§ 20. Mr. G. Darling
asked the President of the Board of Trade if he will take steps to provide for the compulsory registration of all trade agreements covering price-fixing, allocation of quotas or con-tracts, and collective decisions on new inventions, and to require the regular publication of activities resulting from such agreements.
§ Mr. H. Strauss
I would refer the hon. Member to my reply to the hon. Member for Fife, West (Mr. Hamilton) on 8th February, 1955.
§ Mr. Darling
I have seen that answer, but surely the President of the Board of Trade does not need to hide behind the Monopolies Commission in this matter? Does not the Parliamentary Secretary agree that it would be a good idea to get registration, whatever the Monopolies Commission may report? Does not he agree that we can deal better with these restrictive practices in industry if we know their extent, and how they operate?
§ Mr. Strauss
The question of registration was considered when the original Act was passed. I think that the hon. Member is well aware of the importance of the Section 15 inquiry which is now taking place into what can be described as exclusive dealing and collective boycott. I am sure that the House will be well advised to await that report, which is expected this summer, before deciding what legislation should be introduced.
Mr. H. Wilson
Instead of sheltering behind irrelevant references to the Monopolies Commission, as my hon. Friend has said, will the hon. and learned Gentleman take note of the fact that that reference has nothing to do with the registration of these price-fixing arrangements? That reference strictly related to certain practices of the kind he mentioned, and not at all to the question of registration.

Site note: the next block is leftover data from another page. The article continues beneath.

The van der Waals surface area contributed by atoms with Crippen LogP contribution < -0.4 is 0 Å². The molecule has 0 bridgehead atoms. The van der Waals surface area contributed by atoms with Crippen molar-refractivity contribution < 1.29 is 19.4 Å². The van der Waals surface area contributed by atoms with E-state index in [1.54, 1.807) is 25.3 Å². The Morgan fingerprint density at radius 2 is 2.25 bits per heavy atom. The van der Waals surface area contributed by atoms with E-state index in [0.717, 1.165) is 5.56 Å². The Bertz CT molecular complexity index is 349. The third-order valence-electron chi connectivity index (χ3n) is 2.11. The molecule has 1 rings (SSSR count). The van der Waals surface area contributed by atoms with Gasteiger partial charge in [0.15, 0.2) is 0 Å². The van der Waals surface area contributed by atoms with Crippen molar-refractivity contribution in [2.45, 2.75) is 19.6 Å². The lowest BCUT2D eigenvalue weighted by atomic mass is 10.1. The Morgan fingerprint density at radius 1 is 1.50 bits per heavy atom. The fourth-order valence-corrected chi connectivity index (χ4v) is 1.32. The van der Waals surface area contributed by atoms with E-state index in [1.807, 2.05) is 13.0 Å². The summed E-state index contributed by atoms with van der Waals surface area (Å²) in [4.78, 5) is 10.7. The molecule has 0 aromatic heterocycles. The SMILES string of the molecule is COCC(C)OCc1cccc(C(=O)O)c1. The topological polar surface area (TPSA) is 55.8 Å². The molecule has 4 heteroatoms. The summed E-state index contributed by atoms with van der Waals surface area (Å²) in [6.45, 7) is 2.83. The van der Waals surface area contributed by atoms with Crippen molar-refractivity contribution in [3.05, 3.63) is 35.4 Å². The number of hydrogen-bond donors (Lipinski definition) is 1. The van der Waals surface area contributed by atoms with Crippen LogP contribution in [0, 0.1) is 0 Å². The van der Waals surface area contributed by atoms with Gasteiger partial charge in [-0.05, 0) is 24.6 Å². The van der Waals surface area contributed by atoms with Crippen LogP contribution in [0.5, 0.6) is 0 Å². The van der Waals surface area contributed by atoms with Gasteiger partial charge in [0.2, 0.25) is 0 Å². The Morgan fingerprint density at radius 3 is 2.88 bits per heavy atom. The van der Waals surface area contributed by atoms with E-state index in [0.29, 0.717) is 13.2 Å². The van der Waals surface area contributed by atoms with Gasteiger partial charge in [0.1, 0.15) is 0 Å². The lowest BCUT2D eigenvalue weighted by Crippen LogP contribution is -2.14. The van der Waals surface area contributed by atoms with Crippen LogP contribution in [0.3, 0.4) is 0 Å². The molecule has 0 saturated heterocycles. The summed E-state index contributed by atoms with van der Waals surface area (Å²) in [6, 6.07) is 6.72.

§ Mr. Strauss
I tried to explain to the right hon. Gentleman that the question of registration was considered and rejected at the time the statute was passed. What I am saying is that, before embarking upon further legislation dealing with monopolies, the House should certainly await the report which the Commission will make upon the most important reference to it, under Section 15 of the Act.
§ Mr. Gaitskell
Why does the Parliamentary Secretary continually confuse two quite distinct things? We all appreciate that there is a reference to the Com-mission whether certain restrictive practices should be banned, but my hon. Friend's question does not relate to that. It relates to the publication and registration of trade agreements. What conceivable reason is there against full publicity in this matter?
§ Mr. Strauss
Exactly the same difficulties and objections exist as existed when the right hon. Gentleman's own Government introduced the original Act. At that time this question was considered and—for good reasons, in the view of both main parties in the House—was rejected. If there were time to debate the question, I could mention many difficulties which arise in relation to the proposal.